Advanced technologies in diagnostics of viral diseases of unknown etiology

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Unveiling origin of infectious diseases with unknown etiology is one of the major issues in contemporary medicine, since a laboratory-confirmed diagnosis may, unfortunately, be obtained solely in very few cases. Because the majority of the most common mid-latitude infections display a typical overt clinical picture, this problem has not been paid a proper attention until recently. Recent rise in incidence rate of infectious diseases lacking typical clinical signs observed lately makes it extremely important to consider the problem more closely. It is believed that such trend is due to a whole body of reasons, including impaired sanitary control, increased both internal and external migration flows, refusal of vaccination in case of long-lasting epidemic wellbeing, emergence of atypical bacterial strains of bacteria resulting from irrational antibiotic therapy etc. Viruses constitute the largest group of organisms on our planet accounting for them as the most common causative agent of infectious diseases of unknown etiology. Some estimates obtained by mathematical modeling propose that at least 320,000 types of viruses capable of infecting mammals may exist, most of which have not been described yet. Hence, monitoring circulation of the known viral pathogens, tracing down their spreading and changes in genome nucleotide sequence as well as revealing new types of viruses become important aspects of epidemiological surveillance necessary for timely response to emerging threats, prediction and early detection of outbreaks both in humans and animals. This review summarizes traditional molecular genetics methods for detection of viral pathogens, such as PCR, real-time PCR, Sanger sequencing with pre-cloning, and methods based on the second and third generation sequencing. Therefore, a more detailed overview was provided to diverse methods based on using such technologies because viral infectious agents investigated with high-throughput sequencing (or NGS — Next Generation Sequencing) has been increasingly appreciated as feasible for diagnostics, disease control, molecular epidemiology and infection control. Finally, a special attention was also paid to the approaches used to enrich the viral genetic material in samples containing low amount of pathogen nucleic acids.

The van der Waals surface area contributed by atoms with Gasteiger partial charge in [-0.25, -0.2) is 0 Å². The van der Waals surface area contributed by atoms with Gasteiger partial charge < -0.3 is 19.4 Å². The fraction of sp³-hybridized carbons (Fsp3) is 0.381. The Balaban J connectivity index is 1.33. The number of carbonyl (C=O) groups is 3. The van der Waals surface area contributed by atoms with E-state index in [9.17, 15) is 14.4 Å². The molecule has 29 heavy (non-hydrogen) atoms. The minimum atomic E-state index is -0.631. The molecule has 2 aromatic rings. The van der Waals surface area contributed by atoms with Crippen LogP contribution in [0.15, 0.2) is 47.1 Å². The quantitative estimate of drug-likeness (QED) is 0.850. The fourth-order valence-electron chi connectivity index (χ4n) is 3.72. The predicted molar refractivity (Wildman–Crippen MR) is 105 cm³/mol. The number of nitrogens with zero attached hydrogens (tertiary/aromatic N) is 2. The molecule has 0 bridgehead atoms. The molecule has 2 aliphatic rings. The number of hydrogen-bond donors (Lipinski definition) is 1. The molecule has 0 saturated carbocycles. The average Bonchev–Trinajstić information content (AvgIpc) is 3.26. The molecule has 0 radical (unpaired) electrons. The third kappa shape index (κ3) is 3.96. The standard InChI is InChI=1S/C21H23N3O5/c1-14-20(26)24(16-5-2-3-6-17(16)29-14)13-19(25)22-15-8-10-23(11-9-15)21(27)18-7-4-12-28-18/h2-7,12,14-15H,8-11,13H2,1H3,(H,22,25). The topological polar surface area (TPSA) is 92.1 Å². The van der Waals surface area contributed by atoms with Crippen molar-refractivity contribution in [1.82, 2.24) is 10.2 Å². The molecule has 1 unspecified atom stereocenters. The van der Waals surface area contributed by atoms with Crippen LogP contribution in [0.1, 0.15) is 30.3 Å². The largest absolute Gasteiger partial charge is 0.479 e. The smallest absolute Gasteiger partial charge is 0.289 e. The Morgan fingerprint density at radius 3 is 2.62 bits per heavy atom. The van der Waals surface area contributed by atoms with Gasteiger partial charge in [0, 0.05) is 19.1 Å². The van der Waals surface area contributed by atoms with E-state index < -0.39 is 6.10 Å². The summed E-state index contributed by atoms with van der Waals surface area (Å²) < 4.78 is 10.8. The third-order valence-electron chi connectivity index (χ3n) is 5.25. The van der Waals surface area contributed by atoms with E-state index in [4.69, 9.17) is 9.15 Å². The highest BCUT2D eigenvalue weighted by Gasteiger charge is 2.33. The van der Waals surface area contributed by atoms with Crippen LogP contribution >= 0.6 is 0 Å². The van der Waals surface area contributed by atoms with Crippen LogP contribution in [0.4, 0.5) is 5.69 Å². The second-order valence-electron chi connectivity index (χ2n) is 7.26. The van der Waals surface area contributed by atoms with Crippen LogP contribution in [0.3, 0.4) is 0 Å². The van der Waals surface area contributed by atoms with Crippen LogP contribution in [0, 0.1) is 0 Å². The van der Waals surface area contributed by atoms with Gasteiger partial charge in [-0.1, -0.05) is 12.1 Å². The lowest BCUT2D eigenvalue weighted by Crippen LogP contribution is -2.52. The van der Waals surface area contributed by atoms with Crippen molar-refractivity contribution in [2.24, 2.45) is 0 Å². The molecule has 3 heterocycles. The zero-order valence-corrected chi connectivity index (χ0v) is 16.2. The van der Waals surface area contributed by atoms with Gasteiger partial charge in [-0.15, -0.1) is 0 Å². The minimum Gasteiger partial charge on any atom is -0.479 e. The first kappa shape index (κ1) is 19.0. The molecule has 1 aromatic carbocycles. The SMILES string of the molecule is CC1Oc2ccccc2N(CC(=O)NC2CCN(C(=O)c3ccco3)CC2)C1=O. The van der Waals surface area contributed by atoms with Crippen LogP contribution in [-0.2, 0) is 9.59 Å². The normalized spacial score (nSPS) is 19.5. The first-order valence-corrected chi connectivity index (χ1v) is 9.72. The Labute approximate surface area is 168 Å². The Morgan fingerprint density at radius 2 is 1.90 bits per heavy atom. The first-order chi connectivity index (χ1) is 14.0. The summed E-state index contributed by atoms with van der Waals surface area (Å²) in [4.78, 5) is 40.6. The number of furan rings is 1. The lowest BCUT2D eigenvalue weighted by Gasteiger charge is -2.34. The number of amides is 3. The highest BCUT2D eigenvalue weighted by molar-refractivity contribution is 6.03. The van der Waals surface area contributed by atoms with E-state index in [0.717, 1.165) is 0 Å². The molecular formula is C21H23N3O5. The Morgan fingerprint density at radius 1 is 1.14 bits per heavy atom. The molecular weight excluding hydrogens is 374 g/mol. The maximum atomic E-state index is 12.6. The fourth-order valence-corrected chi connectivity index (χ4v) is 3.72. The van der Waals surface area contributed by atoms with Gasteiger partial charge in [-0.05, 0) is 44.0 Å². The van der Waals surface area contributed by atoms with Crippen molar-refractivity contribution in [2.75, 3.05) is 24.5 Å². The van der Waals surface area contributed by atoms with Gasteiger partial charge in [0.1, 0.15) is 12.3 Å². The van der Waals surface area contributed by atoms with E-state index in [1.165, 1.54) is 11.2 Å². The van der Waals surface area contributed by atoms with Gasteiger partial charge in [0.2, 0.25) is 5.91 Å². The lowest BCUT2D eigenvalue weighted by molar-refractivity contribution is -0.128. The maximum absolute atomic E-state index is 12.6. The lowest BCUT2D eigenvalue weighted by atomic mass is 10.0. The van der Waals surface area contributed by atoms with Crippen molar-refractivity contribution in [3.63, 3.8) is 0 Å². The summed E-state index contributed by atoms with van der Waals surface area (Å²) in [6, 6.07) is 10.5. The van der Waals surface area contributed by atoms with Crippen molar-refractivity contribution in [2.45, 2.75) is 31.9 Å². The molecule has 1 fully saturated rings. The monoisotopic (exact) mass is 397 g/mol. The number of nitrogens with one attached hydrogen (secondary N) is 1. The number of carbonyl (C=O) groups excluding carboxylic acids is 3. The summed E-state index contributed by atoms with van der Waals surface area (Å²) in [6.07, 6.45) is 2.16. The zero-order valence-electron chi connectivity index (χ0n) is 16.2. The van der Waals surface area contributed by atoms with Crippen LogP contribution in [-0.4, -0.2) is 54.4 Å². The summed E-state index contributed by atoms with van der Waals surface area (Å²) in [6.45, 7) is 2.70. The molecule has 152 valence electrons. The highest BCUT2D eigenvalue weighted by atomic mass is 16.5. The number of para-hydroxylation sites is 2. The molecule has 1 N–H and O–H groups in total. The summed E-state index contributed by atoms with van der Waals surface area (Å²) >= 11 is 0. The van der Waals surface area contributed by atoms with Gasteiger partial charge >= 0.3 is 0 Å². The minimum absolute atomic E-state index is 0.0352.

About the authors

K. F. Khafizov

Central Research Institute of Epidemiology; Center of Strategical Planning of the Ministry of Health

Author for correspondence.
ORCID iD: 0000-0001-5524-0296

Kamil F. Khafizov - PhD (Biology), Scientific Group Leader, CRIE; Head of the Laboratory for the Development of New Genomics Methods, CSP.

111123, Moscow, Novogireevskaya str. 3a,Phone: +7 917 597-20-85 (mobile)

Russian Federation

A. S. Speranskaya

Central Research Institute of Epidemiology; Lomonosov Moscow State University

ORCID iD: 0000-0001-6326-1249

Speranskaya A.S., PhD, Researcher, Department of Molecular Diagnostics and Epidemiology, CRIE; Researcher, Department of Higher Plants, Lomonosov MSU


Russian Federation

A. D. Matsvay

Central Research Institute of Epidemiology; Moscow Institute of Physics and Technology

ORCID iD: 0000-0002-6301-9169

Matsvay A.D., Junior Researcher, Department of Molecular Diagnostics, Group for the Development of New Diagnostic Methods Based on Next-Generation Sequencing, CRIE; Laboratory Assistant, Laboratory of Historical Genetics, Radiocarbon Analysis and Applied Physics, MIPT.

Dolgoprudny, Moscow Region Russian Federation

G. A. Shipulin

Center of Strategical Planning of the Ministry of Health

ORCID iD: 0000-0002-3668-6601

Shipulin G.A., PhD (Medicine), Deputy Director on Science and Production, CSP.


Russian Federation

V. G. Dedkov

St. Petersburg Pasteur Institute; Martsinovsky Institute of Medical Parasitology, Tropical and Vector-Borne Diseases

ORCID iD: 0000-0002-5500-0169

Dedkov V.G., PhD (Medicine), Deputy Director on Science, St.PPI; Leading Researcher, Martsinovsky Institute of Medical Parasitology, Tropical and Vector-Borne Diseases.

St. Petersburg, Moscow Russian Federation


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